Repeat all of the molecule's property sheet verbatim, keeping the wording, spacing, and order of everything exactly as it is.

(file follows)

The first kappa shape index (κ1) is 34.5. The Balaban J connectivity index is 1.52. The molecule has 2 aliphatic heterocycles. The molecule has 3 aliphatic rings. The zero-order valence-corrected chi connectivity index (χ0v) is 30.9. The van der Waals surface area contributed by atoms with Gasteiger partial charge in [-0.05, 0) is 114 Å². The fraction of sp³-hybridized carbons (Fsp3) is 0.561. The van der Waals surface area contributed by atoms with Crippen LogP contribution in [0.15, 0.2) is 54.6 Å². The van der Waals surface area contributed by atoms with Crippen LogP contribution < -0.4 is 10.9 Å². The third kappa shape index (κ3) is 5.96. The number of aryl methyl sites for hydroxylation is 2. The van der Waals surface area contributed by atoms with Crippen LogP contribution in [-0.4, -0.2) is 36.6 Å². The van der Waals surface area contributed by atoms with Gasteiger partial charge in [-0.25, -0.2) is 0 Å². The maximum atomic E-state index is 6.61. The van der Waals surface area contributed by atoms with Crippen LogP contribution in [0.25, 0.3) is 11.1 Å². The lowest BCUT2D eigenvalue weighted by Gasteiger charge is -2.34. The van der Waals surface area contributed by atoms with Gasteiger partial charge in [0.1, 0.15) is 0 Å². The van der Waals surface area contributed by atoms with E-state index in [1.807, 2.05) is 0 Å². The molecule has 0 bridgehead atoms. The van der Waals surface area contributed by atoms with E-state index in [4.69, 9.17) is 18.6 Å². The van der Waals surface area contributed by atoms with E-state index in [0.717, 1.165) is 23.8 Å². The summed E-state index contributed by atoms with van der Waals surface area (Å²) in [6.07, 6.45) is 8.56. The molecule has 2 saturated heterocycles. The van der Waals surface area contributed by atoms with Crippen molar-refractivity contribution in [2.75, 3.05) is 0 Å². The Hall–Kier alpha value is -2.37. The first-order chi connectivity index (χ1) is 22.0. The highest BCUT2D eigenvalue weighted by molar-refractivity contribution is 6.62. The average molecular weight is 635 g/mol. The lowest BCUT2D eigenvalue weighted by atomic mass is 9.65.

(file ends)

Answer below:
The first kappa shape index (κ1) is 34.5. The Balaban J connectivity index is 1.52. The molecule has 2 aliphatic heterocycles. The molecule has 3 aliphatic rings. The zero-order valence-corrected chi connectivity index (χ0v) is 30.9. The van der Waals surface area contributed by atoms with Gasteiger partial charge in [-0.05, 0) is 114 Å². The fraction of sp³-hybridized carbons (Fsp3) is 0.561. The van der Waals surface area contributed by atoms with Crippen LogP contribution in [0.15, 0.2) is 54.6 Å². The van der Waals surface area contributed by atoms with Crippen LogP contribution < -0.4 is 10.9 Å². The third kappa shape index (κ3) is 5.96. The number of aryl methyl sites for hydroxylation is 2. The van der Waals surface area contributed by atoms with Crippen LogP contribution in [-0.4, -0.2) is 36.6 Å². The van der Waals surface area contributed by atoms with Gasteiger partial charge in [-0.25, -0.2) is 0 Å². The maximum atomic E-state index is 6.61. The van der Waals surface area contributed by atoms with Crippen LogP contribution in [0.25, 0.3) is 11.1 Å². The lowest BCUT2D eigenvalue weighted by Gasteiger charge is -2.34. The van der Waals surface area contributed by atoms with Gasteiger partial charge in [0.1, 0.15) is 0 Å². The van der Waals surface area contributed by atoms with E-state index in [1.807, 2.05) is 0 Å². The molecule has 0 bridgehead atoms. The van der Waals surface area contributed by atoms with E-state index in [4.69, 9.17) is 18.6 Å². The van der Waals surface area contributed by atoms with E-state index in [0.717, 1.165) is 23.8 Å². The summed E-state index contributed by atoms with van der Waals surface area (Å²) in [6.07, 6.45) is 8.56. The molecule has 2 saturated heterocycles. The van der Waals surface area contributed by atoms with Crippen molar-refractivity contribution in [2.75, 3.05) is 0 Å². The Hall–Kier alpha value is -2.37. The first-order chi connectivity index (χ1) is 22.0. The highest BCUT2D eigenvalue weighted by molar-refractivity contribution is 6.62. The average molecular weight is 635 g/mol. The lowest BCUT2D eigenvalue weighted by atomic mass is 9.65.